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I understand why film buffs get irritated when there is an English-language remake of a well-regarded foreign film. It seems disrespectful to the original, and suggests that American audiences are too lazy to read subtitles. The former is always going to be in the eye of the beholder, although most adaptions are probably done out of affection for the original work. If there are too many changes, it would support that conclusion. The latter is, in part, probably true. It does seem that foreign language films have difficulty reaching American audiences because subtitles are distracting and require a different sort of engagement.
The biggest reality, though, is that you need to adapt to the audience. American audiences are not so much unsophisticated as they are locked in their own paradigms. We relate more to familiar surroundings, to experiences that we are likely to encounter. We are a racially mixed culture, but there are enclaves within the broader culture that have limited experience with some parts of the world. Every writer, speaker, and artist who is trying to reach a particular audience knows that they need to craft their work in a way that the intended audience will respond to.
The source material for this Tom Hanks vehicle is a well-regarded Swedish film that was the highest-grossing foreign language film in the US the year it was released. It was nominated as the Best Non-English film by the Academy Awards that year. It brought in less than $3.5 million at the box office in the States. Assuming an average price of $10 a ticket, that means that it was seen by about 35,000 people in a theater in America. That is a small segment of the potential audience, regardless of why so few got around to seeing it. An English language remake gives the story a second bite of the apple and a chance to let the audience find it. If you want to criticize the film and compare its artistic merit to the original, that is fine, but first evaluate the film you are criticizing, rather than its reason for existence.
I have to admit that I did not see the Swedish film. I wish I had. Whether it played outside of my range of theaters, or was released in an inconvenient window, I don’t remember. I did hear about it but resigned myself to catching up with it another day. A Man Called Otto will not be a substitute for seeing Ove, but it is the film that is in front of audiences now, and that is the context in which I will offer my opinions.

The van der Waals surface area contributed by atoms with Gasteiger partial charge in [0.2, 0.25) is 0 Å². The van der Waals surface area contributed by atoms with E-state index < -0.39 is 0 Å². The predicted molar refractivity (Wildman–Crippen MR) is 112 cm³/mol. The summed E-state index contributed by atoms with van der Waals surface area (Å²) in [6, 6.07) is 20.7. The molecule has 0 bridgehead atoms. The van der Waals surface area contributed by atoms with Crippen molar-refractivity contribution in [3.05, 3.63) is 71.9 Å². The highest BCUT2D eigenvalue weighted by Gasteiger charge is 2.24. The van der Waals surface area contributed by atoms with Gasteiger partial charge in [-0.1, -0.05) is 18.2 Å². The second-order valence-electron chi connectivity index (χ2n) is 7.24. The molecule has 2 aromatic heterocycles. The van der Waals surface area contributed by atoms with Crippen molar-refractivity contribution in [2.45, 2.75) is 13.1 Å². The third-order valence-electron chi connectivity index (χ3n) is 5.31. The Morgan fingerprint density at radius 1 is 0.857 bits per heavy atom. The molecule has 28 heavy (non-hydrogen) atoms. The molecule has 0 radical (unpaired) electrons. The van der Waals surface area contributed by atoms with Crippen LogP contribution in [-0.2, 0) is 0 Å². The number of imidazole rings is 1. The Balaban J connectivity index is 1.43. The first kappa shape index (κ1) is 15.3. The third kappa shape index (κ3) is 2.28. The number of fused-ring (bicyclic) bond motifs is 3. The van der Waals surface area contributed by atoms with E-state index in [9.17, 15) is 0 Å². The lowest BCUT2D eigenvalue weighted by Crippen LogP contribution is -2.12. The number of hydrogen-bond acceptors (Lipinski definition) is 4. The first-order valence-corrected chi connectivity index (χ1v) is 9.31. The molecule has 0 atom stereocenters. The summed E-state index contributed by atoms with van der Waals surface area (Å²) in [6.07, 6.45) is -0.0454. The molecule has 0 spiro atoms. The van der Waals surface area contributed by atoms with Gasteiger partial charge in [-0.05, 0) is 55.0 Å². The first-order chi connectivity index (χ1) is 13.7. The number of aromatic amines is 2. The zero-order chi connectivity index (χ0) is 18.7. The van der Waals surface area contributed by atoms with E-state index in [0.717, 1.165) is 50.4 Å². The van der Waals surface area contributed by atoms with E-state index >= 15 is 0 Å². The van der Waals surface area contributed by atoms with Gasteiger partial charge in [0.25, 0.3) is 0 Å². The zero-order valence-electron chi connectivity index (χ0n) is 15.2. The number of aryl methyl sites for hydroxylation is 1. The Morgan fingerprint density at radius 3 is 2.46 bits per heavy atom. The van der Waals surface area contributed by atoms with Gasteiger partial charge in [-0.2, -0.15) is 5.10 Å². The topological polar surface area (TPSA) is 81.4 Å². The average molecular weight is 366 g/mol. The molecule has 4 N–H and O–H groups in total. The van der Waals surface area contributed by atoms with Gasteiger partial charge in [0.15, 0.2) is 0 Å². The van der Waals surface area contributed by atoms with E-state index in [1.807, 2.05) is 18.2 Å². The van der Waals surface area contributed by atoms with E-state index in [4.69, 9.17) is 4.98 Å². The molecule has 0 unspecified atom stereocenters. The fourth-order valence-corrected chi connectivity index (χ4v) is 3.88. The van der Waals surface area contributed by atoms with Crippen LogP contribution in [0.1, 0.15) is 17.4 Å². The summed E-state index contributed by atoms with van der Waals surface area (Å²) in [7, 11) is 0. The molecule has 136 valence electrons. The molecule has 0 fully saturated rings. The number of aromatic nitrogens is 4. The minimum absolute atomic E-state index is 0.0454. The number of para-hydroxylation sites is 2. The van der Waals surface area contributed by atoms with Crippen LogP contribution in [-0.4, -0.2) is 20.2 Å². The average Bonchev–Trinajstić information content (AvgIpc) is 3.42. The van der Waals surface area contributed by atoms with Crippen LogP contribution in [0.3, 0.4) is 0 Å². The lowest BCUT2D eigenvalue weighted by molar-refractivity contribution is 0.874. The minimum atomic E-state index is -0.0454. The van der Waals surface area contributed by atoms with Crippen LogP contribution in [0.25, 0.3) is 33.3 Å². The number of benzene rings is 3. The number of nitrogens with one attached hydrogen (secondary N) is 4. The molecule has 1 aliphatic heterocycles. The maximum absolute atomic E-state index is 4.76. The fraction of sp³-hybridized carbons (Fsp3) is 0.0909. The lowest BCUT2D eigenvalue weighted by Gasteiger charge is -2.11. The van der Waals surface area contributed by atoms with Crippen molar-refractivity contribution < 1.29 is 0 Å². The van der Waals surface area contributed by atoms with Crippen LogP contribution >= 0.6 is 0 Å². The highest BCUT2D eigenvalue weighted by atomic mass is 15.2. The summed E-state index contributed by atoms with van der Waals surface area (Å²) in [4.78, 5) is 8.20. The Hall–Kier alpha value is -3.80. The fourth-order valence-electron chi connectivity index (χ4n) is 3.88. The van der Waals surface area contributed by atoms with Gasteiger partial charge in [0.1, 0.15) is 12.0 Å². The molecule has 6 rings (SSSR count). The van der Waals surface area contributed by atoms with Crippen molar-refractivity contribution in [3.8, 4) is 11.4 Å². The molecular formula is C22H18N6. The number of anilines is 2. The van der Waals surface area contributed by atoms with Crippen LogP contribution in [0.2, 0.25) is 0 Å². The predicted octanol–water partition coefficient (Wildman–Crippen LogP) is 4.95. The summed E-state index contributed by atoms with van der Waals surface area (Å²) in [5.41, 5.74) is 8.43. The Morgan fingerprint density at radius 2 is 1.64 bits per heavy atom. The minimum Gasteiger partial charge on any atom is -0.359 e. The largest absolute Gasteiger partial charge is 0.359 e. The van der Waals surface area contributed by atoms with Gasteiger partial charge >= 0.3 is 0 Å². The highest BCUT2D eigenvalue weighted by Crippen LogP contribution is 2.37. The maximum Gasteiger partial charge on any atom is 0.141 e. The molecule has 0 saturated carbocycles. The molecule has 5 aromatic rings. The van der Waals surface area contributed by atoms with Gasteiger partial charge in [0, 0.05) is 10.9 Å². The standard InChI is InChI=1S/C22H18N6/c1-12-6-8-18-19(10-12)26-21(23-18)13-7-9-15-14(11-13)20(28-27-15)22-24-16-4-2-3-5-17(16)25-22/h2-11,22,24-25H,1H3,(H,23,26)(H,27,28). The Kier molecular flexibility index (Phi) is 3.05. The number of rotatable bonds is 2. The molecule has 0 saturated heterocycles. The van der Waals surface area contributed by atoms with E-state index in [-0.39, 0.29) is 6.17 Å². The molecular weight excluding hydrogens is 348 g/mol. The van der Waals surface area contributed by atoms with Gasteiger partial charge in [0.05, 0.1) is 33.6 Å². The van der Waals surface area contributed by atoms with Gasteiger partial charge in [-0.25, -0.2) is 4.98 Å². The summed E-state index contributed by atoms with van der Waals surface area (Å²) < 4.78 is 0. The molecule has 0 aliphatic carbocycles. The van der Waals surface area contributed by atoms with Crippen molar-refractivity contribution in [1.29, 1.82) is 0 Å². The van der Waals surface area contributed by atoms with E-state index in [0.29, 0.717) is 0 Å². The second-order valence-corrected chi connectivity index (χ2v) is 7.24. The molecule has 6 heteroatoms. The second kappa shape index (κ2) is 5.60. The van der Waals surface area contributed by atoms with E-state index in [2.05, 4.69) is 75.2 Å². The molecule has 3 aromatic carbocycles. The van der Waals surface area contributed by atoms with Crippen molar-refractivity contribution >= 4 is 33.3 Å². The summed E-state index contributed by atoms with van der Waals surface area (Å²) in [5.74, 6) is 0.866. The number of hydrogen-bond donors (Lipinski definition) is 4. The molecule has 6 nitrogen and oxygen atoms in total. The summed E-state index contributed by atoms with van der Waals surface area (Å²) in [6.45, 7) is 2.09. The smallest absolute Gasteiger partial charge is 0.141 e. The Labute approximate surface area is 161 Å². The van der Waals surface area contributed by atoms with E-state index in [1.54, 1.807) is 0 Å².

Most people probably think of Tom Hanks as the avuncular nice guy that is his public persona. He has played roles that have made him very popular, but not all of those parts were happy-go-lucky characters. Some of them are quite dark. Otto Anderson is a much darker character than might be suggested by the trailer for the film. To begin with, he is not just a crotchety old man, he is a man who has lost something in his life that propped him up and helped him balance any anti-social inclinations with a more practical attitude.
Robbed of the main source of happiness in his life, he has allowed despair to take over and guide him. We can recognize that this is a bad choice, but someone in the midst of his situation is not likely to be thinking in different terms. I can say from personal experience, that without some intervening force, depression and self-destruction are paths that might be taken without much effort. Fortunately, the right kind of force is what is the catalyst for this story.
Otto has been forcibly retired, in a period of great need to feel useful, and the consequence is that he sees nothing ahead that would be worth waiting for. Suicide seems a delicate subject to use for comedy, but it has been done before. Otto seems serious in planning his exit, but the intervention of an unexpected force, bad timing, or poor quality materials foil his attempts and point his life in a different direction. The movie has fun with those moments, but it also builds a character that, in spite of his brusque manner, we hope can be redeemed. This is a sentimental heart-tugging story that works on both the comedic and the dramatic playing fields. I have no problem with a crowd-pleasing film and this is engineered to please the audience.
There were three or four spots where I had to close my eyes and take a deep breath to get through. That is not due to any disturbing visual in the film, but rather because I was recalling moments from my own life that parallel Otto’s. Younger audiences can still relate to the experience, but when a moment plays as if it were a repeat of your own life, it takes a second or two to recover. A couple of small coincidences contribute to that, the car Otto drives is the same model and color my daughter drives, and the car parked on the street in front of Otto’s house for every exterior shot is the same color and model of the car I drive regularly. Substitute old dog for feral cat, and multiple illnesses for one terminal disease, and it just hit close to home.
This is a mainstream film, made to appeal to adult audiences and gain as wide acceptance as possible. It does have one significant nod toward wokeness which looks like it will be the new trope for the next decade, but I was not particularly annoyed by it; it was simply unnecessary. Not having seen the original yet, I have nothing to take umbrage at, and I am happy to say that in this “streaming” heavy world, where these kinds of movies usually end up, I saw it in a full theater with mostly adults in attendance. Maybe I liked it more because I related to the subject so much and I have no reason to look down on it as a remake. I just laughed, cried, and thought about my own life a little more hopefully after the movie was done.Published in